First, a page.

Your trustee, Lord Monroe, has agreed with me, so I have sent Miss Harriet Bloom. She is a sister to my lady's maid, and since Nanny is unable to travel any distance from your home, Miss Bloom will act as your companion and help you prepare for your journey.
Penelope swallowed several times, a knot forming in her chest. London? A Season? No, it was impossible. Attempting to calm herself, she directed the footman to place the tea on the low table in front of her. An array of delicate sandwiches and pastries filled the tray, along with a china teapot and cups and saucers. Penelope reached for the teapot, her mind in a whirl. How in heaven's name could she get out of this fix?
After pouring tea, the paper in her hand now shaking as she tried to quell her anxiety, she continued to read.
Since my health is not as it once was, I have sought the assistance of my longtime friend, Her Grace, the Duchess of Manchester, to assist you in your coming out. Her daughter, Lady Mary, is also making her debut this Season.
Please do not trouble yourself by traveling with a great deal of clothing, since your trustee has authorized the purchase of an entire new wardrobe.
I will expect you to present yourself to the duchess by week's end. Miss Bloom is in possession of the direction. Please arrange for a visit to my home once you've settled in. This is a great opportunity for you, Penelope, so be sure to show your best side to the duchess and her family.
The paper fluttered to the carpet as she slumped in the chair. This would never do. When she had lived in America, her few prior attempts in Polite Society had been disastrous as her father had attempted to nudge her into Boston social life.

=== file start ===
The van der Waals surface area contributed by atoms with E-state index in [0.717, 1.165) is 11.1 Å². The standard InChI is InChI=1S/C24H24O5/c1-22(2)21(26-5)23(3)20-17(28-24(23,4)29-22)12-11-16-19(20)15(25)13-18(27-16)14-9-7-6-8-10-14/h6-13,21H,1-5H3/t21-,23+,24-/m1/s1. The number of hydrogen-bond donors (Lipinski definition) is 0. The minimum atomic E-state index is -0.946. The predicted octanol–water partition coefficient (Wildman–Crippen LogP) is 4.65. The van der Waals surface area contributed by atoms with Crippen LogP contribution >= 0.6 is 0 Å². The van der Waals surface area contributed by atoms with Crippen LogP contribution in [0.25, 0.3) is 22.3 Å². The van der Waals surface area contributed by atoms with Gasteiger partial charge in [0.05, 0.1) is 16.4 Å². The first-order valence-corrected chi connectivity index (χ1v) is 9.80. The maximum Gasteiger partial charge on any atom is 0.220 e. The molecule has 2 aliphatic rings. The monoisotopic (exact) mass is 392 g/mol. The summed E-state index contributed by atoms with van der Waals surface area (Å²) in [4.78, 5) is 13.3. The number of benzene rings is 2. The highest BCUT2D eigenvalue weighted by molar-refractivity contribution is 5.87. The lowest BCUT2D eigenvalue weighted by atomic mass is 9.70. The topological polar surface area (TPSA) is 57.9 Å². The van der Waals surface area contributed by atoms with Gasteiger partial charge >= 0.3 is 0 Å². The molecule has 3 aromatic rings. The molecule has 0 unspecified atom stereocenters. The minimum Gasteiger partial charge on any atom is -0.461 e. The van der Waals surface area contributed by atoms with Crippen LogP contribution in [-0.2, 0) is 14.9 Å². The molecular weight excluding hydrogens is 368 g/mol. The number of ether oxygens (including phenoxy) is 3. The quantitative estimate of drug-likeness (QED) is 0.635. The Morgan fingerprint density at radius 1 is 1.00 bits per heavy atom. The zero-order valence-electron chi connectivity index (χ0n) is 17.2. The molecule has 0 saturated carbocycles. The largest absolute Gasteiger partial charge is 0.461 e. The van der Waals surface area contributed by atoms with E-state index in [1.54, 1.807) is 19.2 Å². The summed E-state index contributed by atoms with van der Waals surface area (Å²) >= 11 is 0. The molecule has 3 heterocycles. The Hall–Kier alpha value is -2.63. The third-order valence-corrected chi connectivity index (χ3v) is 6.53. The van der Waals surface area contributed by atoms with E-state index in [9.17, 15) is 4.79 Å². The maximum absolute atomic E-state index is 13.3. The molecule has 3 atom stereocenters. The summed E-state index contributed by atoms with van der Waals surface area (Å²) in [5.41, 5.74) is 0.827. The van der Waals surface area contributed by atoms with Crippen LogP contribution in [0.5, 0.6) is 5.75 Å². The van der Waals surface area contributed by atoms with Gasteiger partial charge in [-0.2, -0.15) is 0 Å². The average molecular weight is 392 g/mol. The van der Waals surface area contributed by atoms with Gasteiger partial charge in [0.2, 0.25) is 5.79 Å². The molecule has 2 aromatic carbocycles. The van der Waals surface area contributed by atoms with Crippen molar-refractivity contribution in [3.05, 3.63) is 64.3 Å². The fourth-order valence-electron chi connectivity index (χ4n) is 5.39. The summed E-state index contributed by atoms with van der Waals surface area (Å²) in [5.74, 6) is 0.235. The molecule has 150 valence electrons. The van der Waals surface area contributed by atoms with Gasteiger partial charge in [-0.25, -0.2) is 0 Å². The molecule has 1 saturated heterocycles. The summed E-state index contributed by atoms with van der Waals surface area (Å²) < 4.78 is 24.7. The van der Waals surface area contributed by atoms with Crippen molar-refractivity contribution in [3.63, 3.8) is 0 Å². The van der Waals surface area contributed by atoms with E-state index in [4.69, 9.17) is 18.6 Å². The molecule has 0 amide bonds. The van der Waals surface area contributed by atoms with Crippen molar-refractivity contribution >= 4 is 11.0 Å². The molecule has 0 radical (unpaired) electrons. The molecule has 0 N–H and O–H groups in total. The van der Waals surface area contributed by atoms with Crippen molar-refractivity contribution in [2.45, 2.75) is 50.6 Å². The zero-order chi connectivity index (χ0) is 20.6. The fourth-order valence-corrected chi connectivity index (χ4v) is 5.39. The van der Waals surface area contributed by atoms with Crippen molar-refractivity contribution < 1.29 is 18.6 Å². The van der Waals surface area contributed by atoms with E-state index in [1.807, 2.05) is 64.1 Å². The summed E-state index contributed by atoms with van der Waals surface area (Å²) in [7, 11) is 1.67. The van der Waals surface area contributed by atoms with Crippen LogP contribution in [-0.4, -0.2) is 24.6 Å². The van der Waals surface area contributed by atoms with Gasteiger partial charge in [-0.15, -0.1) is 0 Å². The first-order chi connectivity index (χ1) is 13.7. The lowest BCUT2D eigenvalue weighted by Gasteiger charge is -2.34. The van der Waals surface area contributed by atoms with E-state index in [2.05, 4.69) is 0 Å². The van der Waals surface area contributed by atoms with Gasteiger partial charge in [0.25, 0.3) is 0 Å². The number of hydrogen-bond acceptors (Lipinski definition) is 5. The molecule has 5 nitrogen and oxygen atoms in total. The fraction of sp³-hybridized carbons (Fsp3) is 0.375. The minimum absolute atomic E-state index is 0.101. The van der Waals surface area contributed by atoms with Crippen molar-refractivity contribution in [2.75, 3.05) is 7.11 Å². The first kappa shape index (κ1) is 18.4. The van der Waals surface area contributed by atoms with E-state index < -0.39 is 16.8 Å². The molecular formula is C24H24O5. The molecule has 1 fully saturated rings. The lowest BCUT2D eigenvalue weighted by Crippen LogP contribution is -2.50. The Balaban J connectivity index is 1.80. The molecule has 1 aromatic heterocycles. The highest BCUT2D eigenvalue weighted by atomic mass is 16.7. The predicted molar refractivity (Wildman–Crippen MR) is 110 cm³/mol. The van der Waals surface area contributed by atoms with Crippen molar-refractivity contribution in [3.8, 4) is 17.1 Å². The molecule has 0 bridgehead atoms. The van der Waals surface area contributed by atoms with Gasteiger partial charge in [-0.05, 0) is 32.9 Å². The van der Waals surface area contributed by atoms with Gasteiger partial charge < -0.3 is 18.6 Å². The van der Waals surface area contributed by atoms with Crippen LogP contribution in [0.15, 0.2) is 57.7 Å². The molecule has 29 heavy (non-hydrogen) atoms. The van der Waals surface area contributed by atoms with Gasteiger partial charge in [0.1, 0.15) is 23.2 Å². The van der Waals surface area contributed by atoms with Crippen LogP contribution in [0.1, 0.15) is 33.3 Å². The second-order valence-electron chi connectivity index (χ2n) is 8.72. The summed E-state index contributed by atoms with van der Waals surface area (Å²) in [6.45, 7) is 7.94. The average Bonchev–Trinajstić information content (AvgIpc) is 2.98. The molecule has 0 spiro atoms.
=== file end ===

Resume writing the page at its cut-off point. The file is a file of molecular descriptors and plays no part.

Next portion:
A distinguished member of the Boston Botanical Society, her father had dragged her to various dances, musicales, and other social events hosted by fellow members and their families. She'd passed those evenings aching for the security of her bedroom, with her books and papers strewn about.
After a few months of begging him to leave her at home, Father had conceded and gladly resumed their quiet evenings together filled with scientific discussions and games of chess in his library. Those were the happiest times of her life, but had ended abruptly when he had died in a carriage accident.
Her appointed guardian, Father's older brother, the Earl of Monroe, had insisted she leave Boston and take up residence in England. A widower with married daughters, he had been more than happy to leave her to her own devices at Gromley Manor, with an aging Nanny in attendance along with a full staff. Now, that comfort and security was to be snatched away. Once again she would be paraded before Polite Society to make a fool of herself.
She pushed her spectacles up on her nose, remembering how many times Aunt had impressed upon her that gentlemen did not like ladies who wore glasses and appeared smart. She'd oftentimes admonished her to leave off her spectacles in the presence of potential suitors.
Apparently, it was best to let men think they were stronger, more intelligent, and wiser than they really were. The entire pretense seemed foolish, and she really had no desire to be part of it. What she really did not long for, above all else, was a husband.